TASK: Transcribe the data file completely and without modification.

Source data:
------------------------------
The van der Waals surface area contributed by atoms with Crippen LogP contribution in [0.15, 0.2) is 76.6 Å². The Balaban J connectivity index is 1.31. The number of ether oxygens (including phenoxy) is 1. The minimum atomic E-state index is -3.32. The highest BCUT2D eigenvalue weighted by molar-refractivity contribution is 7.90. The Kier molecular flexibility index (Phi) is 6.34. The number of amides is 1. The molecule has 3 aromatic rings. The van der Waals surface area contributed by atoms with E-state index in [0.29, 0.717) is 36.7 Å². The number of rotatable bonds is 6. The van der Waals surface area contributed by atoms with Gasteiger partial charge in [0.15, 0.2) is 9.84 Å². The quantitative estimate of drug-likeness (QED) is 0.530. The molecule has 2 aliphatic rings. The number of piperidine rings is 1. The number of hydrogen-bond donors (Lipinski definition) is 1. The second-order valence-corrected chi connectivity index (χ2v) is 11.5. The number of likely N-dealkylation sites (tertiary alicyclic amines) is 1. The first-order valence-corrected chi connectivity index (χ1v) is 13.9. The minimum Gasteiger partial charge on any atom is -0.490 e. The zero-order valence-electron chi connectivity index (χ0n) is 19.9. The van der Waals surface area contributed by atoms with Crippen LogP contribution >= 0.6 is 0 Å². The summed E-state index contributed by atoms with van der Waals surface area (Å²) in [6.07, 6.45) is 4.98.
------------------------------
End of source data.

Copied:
The van der Waals surface area contributed by atoms with Crippen LogP contribution in [0.15, 0.2) is 76.6 Å². The Balaban J connectivity index is 1.31. The number of ether oxygens (including phenoxy) is 1. The minimum atomic E-state index is -3.32. The highest BCUT2D eigenvalue weighted by molar-refractivity contribution is 7.90. The Kier molecular flexibility index (Phi) is 6.34. The number of amides is 1. The molecule has 3 aromatic rings. The van der Waals surface area contributed by atoms with E-state index in [0.29, 0.717) is 36.7 Å². The number of rotatable bonds is 6. The van der Waals surface area contributed by atoms with Gasteiger partial charge in [0.15, 0.2) is 9.84 Å². The quantitative estimate of drug-likeness (QED) is 0.530. The molecule has 2 aliphatic rings. The number of piperidine rings is 1. The number of hydrogen-bond donors (Lipinski definition) is 1. The second-order valence-corrected chi connectivity index (χ2v) is 11.5. The number of likely N-dealkylation sites (tertiary alicyclic amines) is 1. The first-order valence-corrected chi connectivity index (χ1v) is 13.9. The minimum Gasteiger partial charge on any atom is -0.490 e. The zero-order valence-electron chi connectivity index (χ0n) is 19.9. The van der Waals surface area contributed by atoms with Crippen LogP contribution >= 0.6 is 0 Å². The summed E-state index contributed by atoms with van der Waals surface area (Å²) in [6.07, 6.45) is 4.98.